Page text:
obsolete, I have to admire their balls in being so extravagantly choosy.  Or perhaps they figure only a blockbuster
author will be willing to pay the 15% to handle all the sub rights’

Even with an excellent manuscript,
my friend’s search may not be easy.  If
the agents deign to reply at all, some will tell her one or more of the following: that
the book has no payoff; that it’s too fast-paced; that it’s too slow; that it’s
too obvious; that it’s too subtle; that it was well written, but they didn’t fall
in love with the characters; that the characters were likeable, but the writing
too esoteric; that they could only commit to a series; that she should change
the love interest or have the father marry a different character or have the
protagonist be prettier; that there is too much cultural explanation; that
there is too little cultural explanation. 

It sounds like I’m joking. 
I’m not.

Yet I realize, too, that beneath a very thick layer of
cynicism, I still actually believe in the grand romance of publishing.  Let me roughly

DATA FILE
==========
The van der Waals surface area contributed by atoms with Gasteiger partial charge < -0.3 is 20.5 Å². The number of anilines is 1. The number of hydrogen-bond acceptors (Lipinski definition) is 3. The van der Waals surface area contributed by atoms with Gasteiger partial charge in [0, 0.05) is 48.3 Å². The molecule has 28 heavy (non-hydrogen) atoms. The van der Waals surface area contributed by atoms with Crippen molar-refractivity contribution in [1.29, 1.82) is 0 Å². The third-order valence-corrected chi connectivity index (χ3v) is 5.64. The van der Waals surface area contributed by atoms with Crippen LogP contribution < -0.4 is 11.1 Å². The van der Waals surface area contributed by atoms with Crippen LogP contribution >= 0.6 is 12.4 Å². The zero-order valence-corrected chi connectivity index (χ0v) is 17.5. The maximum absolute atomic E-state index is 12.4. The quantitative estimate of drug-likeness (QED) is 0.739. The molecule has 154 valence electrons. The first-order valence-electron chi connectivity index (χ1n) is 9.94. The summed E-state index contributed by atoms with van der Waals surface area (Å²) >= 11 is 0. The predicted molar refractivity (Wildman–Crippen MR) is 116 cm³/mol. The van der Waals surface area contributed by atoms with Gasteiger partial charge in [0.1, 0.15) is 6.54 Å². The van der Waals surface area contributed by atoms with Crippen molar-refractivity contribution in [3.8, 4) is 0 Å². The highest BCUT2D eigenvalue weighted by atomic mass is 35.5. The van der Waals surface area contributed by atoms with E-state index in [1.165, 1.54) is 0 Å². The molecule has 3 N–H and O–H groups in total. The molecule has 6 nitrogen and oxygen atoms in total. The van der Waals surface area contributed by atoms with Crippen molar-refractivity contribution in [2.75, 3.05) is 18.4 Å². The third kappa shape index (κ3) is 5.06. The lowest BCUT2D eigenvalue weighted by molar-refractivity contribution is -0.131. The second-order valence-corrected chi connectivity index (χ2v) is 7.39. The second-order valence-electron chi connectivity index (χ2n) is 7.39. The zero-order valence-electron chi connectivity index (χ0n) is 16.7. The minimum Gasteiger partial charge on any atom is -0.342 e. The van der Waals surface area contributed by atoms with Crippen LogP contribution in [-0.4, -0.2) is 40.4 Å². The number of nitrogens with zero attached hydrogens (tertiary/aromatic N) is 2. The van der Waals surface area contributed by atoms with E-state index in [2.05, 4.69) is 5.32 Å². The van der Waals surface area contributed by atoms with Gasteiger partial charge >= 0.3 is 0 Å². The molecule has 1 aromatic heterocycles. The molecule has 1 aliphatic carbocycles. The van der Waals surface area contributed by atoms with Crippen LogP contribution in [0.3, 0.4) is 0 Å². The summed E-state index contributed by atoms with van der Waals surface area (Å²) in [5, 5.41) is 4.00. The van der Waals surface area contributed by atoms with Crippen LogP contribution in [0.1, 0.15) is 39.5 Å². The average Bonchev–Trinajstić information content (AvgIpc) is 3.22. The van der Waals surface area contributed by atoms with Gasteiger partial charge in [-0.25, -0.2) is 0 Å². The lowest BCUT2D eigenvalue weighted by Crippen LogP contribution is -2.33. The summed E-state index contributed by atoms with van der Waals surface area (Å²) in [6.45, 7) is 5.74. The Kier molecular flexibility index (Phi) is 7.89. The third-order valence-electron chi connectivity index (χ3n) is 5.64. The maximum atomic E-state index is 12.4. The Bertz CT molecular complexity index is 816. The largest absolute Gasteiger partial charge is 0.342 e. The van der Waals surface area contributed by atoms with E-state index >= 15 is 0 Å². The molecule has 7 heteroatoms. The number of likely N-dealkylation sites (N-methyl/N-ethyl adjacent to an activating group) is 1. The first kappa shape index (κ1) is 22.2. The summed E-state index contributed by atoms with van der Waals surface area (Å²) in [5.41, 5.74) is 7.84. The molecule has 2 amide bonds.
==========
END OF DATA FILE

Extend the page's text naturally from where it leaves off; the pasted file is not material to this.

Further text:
outline the basic tenant of this sweet illusion.

The ultimate writer’s romance is the beautifully uplifting
belief in a kind of literary justice.  That
is, if the publishing industry accepts and publishes your book, it is “good”
and if they reject it, it sucks, or is at least not good enough.  What is published by New York is the
cream of the writing that is out there, because agents are selecting the most
worthy work submitted to them.  Beyond
that is the most important criterion by which to judge a book—the number of
sales.  The same logic applies.  The more popular a book is, the “better” it
is.  Although I will agree higher sales
are better for the publisher, agent and, to a lesser degree, the author, what I’m speaking of is the popular